Soldiers threaten to torch villages and murder civilians as they order residents to abandon homes 

Soldiers ordered the residents of two Mandalay Region villages to permanently leave their land last week and threatened to burn down their homes and murder civilians if they failed to comply, locals have told Myanmar Now. 

About 40 junta troops arrived at the neighbouring villages of Ngwe Taung and Nyaung Wun in Singu Township on Friday and called a meeting with residents, a Ngwe Taung local said. 

“They told us that we had one week to move or they’d burn the village and shoot anyone who tried to escape. Some have alread​​y started moving,” he said. 

Residents of both villages have been locked in a dispute with the military over the land for several years. 

The military first seized land in the area “for farming and livestock purposes” in 1972, but the former army-backed home affairs minister Lieutenant General Ko Ko returned some of it in 2015 as part of political reforms that were extinguished by this year’s coup. 

Then in 2019 Captain Zaw Win Naing of the 121st Supply and Transport Battalion filed a lawsuit against over 100 farmers, claiming the military had given them 75 acres of land out of 2,091 acres that were disputed. Villagers had been building houses on land that had not been returned to them, he claimed.

The villagers filed a counter suit, but the case was never resolved, and has made no progress since the military’s February power grab. Now, the junta has decided to simply take back the land by force.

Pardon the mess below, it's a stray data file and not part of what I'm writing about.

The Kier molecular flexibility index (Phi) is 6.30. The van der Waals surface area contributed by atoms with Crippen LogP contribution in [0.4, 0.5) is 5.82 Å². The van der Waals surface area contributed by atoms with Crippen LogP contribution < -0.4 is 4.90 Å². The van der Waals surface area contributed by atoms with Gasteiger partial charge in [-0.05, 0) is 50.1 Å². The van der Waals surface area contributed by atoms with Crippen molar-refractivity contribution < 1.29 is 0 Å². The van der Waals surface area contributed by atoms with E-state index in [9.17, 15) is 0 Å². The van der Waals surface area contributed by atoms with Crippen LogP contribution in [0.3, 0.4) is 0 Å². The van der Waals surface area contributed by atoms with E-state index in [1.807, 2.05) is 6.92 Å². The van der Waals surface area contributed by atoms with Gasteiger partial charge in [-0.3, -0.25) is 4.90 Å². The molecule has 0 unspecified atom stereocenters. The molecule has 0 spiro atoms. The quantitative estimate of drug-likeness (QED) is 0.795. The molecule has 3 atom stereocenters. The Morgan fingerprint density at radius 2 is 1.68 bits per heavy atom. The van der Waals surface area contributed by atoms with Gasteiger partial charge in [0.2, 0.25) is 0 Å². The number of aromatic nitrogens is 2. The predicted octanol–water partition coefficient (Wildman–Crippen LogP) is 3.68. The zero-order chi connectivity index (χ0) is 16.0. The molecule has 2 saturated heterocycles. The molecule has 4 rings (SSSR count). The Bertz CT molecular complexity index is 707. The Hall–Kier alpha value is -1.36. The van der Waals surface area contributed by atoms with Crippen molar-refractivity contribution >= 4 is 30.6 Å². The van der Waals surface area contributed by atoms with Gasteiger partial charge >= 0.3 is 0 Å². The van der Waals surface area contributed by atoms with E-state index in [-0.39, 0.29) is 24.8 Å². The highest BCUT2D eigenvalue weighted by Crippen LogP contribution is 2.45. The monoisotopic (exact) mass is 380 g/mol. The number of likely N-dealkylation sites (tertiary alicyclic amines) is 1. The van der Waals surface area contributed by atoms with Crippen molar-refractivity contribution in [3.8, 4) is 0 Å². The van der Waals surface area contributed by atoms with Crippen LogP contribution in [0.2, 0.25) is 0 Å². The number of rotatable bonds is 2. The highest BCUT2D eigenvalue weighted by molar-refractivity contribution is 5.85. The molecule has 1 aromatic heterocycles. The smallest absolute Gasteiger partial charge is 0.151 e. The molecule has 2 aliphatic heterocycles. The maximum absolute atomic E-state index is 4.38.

“We had to agree because they had weapons,” said another local. “Some are now forced to live under teak trees and in the foothills. We’re in a really tight situation.” 

The military’s information department could not be reached for comment. An officer at the Singu Township court said he could not discuss the case because it was ongoing. 

A Mandalay-based lawyer who specialises in land ownership disputes said it was an “abuse of power” to force the villagers out of their homes while the lawsuit was still underway.

“It’s something they shouldn’t do but as we all know, the military does not understand or care about any law. They are just doing as they please,” said the lawyer.

During its reign from 2016, the National League for Democracy government was widely criticised for failing to check the military or stand up for villagers during land disputes, and it passed a controversial law that critics said would further enable land grabbing. 

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